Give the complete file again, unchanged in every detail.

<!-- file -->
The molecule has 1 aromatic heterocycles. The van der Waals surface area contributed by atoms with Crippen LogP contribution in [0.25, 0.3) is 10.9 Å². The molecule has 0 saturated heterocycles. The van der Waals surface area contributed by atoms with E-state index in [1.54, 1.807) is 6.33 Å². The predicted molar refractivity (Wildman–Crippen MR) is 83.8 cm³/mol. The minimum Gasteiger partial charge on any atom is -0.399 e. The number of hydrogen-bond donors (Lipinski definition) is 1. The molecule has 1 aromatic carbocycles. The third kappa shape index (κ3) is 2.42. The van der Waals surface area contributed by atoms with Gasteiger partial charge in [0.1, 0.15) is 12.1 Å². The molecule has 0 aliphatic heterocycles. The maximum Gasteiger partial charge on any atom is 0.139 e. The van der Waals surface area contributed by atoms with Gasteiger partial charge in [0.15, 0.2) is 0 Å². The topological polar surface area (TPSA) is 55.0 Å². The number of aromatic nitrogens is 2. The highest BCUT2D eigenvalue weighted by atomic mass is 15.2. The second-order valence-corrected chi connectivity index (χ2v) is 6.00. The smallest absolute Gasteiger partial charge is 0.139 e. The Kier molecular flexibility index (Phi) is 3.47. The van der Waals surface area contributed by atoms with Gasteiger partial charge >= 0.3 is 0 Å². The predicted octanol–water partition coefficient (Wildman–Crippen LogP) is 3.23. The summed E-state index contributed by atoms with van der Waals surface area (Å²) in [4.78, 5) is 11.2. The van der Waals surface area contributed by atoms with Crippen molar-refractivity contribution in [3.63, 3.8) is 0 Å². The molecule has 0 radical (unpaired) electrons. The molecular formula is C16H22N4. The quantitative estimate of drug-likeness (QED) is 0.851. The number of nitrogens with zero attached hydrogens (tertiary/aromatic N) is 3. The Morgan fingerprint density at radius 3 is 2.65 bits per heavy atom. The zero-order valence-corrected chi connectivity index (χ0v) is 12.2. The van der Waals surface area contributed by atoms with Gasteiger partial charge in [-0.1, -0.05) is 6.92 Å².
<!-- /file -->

The molecule has 1 aromatic heterocycles. The van der Waals surface area contributed by atoms with Crippen LogP contribution in [0.25, 0.3) is 10.9 Å². The molecule has 0 saturated heterocycles. The van der Waals surface area contributed by atoms with E-state index in [1.54, 1.807) is 6.33 Å². The predicted molar refractivity (Wildman–Crippen MR) is 83.8 cm³/mol. The minimum Gasteiger partial charge on any atom is -0.399 e. The number of hydrogen-bond donors (Lipinski definition) is 1. The molecule has 1 aromatic carbocycles. The third kappa shape index (κ3) is 2.42. The van der Waals surface area contributed by atoms with Gasteiger partial charge in [0.1, 0.15) is 12.1 Å². The molecule has 0 aliphatic heterocycles. The maximum Gasteiger partial charge on any atom is 0.139 e. The van der Waals surface area contributed by atoms with Gasteiger partial charge in [0.15, 0.2) is 0 Å². The topological polar surface area (TPSA) is 55.0 Å². The number of aromatic nitrogens is 2. The highest BCUT2D eigenvalue weighted by atomic mass is 15.2. The second-order valence-corrected chi connectivity index (χ2v) is 6.00. The smallest absolute Gasteiger partial charge is 0.139 e. The Kier molecular flexibility index (Phi) is 3.47. The van der Waals surface area contributed by atoms with Gasteiger partial charge >= 0.3 is 0 Å². The predicted octanol–water partition coefficient (Wildman–Crippen LogP) is 3.23. The summed E-state index contributed by atoms with van der Waals surface area (Å²) in [4.78, 5) is 11.2. The van der Waals surface area contributed by atoms with Crippen molar-refractivity contribution in [3.63, 3.8) is 0 Å². The molecule has 0 radical (unpaired) electrons. The molecular formula is C16H22N4. The quantitative estimate of drug-likeness (QED) is 0.851. The number of nitrogens with zero attached hydrogens (tertiary/aromatic N) is 3. The Morgan fingerprint density at radius 3 is 2.65 bits per heavy atom. The zero-order valence-corrected chi connectivity index (χ0v) is 12.2. The van der Waals surface area contributed by atoms with Gasteiger partial charge in [-0.1, -0.05) is 6.92 Å².